Secondly, you don't practice for a gig. You play a gig! A gig is an in-time performance and you can't practice in-time performance. You can only perform in-time. Like the separation of academia and art, gigging is its own reality and needs to be done as a gig is done, in time, and learned well before the gig commences.
     
  20. JeffBerlin

    JeffBerlin Guest

    Jan 10, 2009
    Either a b9 or a misprint. Either way, the note fits the chord.

    A few guys have been confused about accidental note names which suggests to me that maybe some guys don't know their harmony well enough. But, the truth is that isn't hard to decipher a note that could be a misprint or an actual pitch because the chord name will answer that question immediately, if you know your harmony. I never had any problems with Chord Studies for Trombone because the name of the chord always made it clear the name of the note in question. Either it was this or that. Didn't matter to me because I was still learning the music perfectly related to the chord name.

    Chord names spell out exact tonalities which include the chord tones, scale tones, and passing tones. There shouldn't be this much confusion about the name of a note, unless one may not have the harmonic skills to know what the correct names are.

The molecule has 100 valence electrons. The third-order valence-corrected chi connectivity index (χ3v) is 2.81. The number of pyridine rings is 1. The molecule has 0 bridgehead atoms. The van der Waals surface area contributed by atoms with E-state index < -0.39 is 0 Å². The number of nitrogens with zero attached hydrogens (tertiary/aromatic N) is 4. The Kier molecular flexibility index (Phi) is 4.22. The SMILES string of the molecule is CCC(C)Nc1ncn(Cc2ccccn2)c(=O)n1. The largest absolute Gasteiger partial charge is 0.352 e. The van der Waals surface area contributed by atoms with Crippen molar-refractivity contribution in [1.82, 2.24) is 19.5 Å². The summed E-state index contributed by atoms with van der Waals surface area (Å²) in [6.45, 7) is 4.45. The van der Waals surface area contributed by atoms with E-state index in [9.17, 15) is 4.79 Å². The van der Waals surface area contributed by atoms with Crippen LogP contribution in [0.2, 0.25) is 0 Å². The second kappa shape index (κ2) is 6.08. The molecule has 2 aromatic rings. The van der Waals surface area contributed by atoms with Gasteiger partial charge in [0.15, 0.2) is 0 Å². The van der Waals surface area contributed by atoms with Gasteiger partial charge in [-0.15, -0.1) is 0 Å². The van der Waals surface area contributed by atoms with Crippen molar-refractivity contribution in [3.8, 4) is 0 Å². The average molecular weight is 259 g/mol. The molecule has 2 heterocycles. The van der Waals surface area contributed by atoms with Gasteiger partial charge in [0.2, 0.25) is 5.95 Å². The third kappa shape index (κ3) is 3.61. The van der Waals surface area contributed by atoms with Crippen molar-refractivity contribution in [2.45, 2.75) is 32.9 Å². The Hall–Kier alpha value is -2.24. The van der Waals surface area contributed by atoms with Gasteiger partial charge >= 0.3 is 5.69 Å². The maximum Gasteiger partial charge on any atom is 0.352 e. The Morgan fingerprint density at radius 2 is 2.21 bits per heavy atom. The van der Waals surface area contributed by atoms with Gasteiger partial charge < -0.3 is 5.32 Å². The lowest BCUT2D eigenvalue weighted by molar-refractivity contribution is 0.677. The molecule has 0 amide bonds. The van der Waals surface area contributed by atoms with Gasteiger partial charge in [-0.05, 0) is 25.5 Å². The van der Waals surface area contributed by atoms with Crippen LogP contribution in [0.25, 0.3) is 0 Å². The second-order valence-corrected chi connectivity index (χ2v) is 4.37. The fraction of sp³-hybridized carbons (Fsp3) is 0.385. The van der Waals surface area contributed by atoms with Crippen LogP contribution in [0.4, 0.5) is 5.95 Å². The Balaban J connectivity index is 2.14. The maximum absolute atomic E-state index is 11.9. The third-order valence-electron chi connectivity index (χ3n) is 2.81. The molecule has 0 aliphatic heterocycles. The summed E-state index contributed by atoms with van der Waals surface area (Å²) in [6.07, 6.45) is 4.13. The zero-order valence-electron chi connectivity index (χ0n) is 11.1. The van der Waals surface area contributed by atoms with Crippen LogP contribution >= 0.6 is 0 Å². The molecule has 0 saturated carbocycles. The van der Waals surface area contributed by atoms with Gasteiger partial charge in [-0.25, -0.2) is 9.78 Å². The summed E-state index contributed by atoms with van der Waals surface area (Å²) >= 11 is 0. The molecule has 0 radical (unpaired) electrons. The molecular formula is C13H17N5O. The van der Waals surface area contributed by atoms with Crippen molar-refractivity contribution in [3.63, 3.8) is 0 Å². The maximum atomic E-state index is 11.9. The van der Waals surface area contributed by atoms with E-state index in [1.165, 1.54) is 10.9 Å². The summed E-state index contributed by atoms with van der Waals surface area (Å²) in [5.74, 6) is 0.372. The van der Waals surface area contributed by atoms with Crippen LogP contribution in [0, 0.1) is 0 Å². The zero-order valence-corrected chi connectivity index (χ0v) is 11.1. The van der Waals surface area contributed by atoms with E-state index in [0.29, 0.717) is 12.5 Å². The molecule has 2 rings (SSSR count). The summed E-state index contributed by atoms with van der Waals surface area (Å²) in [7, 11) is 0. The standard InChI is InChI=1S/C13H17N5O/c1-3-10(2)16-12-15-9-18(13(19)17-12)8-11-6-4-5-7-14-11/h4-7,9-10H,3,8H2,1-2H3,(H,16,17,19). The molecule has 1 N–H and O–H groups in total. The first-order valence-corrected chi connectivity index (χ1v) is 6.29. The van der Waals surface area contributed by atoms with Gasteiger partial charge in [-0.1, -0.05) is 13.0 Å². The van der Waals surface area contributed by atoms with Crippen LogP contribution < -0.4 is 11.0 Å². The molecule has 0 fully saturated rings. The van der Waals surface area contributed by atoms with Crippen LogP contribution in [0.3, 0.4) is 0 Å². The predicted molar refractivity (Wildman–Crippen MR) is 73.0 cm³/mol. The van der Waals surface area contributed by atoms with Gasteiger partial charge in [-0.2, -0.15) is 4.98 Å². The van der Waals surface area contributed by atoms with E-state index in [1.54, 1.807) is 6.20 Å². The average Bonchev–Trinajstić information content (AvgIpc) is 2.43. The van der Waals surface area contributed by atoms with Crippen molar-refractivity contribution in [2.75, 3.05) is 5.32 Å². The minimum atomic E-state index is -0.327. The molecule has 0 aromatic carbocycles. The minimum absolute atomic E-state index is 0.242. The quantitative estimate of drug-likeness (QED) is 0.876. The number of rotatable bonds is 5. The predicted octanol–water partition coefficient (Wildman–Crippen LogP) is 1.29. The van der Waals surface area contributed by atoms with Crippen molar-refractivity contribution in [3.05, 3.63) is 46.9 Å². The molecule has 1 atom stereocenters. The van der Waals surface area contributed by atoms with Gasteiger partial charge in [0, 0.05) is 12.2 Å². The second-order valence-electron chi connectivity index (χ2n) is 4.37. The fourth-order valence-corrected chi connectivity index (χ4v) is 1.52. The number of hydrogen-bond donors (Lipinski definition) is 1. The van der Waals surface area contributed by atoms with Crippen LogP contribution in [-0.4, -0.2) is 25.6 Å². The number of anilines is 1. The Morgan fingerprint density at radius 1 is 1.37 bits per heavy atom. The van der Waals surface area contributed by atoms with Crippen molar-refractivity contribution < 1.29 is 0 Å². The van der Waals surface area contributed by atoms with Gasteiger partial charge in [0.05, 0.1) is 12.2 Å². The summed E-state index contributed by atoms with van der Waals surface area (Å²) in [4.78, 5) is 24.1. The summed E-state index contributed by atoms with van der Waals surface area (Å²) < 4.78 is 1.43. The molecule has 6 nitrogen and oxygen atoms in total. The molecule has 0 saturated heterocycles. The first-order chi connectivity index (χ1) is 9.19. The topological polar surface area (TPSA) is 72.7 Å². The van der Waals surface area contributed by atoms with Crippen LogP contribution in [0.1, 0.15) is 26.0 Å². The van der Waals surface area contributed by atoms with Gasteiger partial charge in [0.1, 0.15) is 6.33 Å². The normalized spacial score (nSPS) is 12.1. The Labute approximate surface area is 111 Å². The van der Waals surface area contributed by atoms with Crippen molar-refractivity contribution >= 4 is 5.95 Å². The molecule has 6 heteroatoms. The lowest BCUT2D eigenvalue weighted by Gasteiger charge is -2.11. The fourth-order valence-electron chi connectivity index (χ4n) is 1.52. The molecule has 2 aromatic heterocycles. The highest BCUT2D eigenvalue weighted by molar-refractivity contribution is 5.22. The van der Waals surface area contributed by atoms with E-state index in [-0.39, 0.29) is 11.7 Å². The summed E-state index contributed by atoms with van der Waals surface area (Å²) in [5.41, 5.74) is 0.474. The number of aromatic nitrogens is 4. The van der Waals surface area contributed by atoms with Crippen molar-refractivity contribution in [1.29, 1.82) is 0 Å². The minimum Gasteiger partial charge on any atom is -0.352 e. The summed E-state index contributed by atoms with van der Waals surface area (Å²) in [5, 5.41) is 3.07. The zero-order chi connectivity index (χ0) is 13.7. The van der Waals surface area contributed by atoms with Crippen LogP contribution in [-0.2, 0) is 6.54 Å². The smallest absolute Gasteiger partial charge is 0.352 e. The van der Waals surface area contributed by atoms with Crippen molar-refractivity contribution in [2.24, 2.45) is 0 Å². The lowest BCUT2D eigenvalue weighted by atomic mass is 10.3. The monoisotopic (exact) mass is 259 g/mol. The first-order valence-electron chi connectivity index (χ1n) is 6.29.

If this is true, then this is a great day for some of you. I told you all that music is the "Great Exposer", the number one clear way to identify one's ability in music and as a player either for better or for worse. It holds no secrets about one's musical capability and it is far far , or lack thereof. It is a million times more stern and in-your-face about the true capability of many players than I have ever been accused of. This is where the men are separated from the boys. The men recognize their deficiencies and do something about it and the boys don't. Frankly this is how it works in all amateur and professional pursuits.

    Music answers all questions and it also raised loads of them, as evidenced by the discussion over the meaning of a single note or a couple of confusing accidentals.

    Run, do not walk, to the nearest great jazz teacher and let them help you to de-mystify the music that plays havoc with some here. I said it for years, but with a lot of non-acceptance from a lot of people when I said that music is a hard road. It is the Great Exposer of us all. It is also the number one way to improve as a player in academic methods, and today maybe some can now see this. Celebrate your confusion because mistakes and lack of knowledge are the beelines toward great musical improvement. That is what they show to anybody who is truly dedicated toward musical improvement.if you have the cajones to improve that which you may not know today, then in one year, you will be three times the bass players you are today.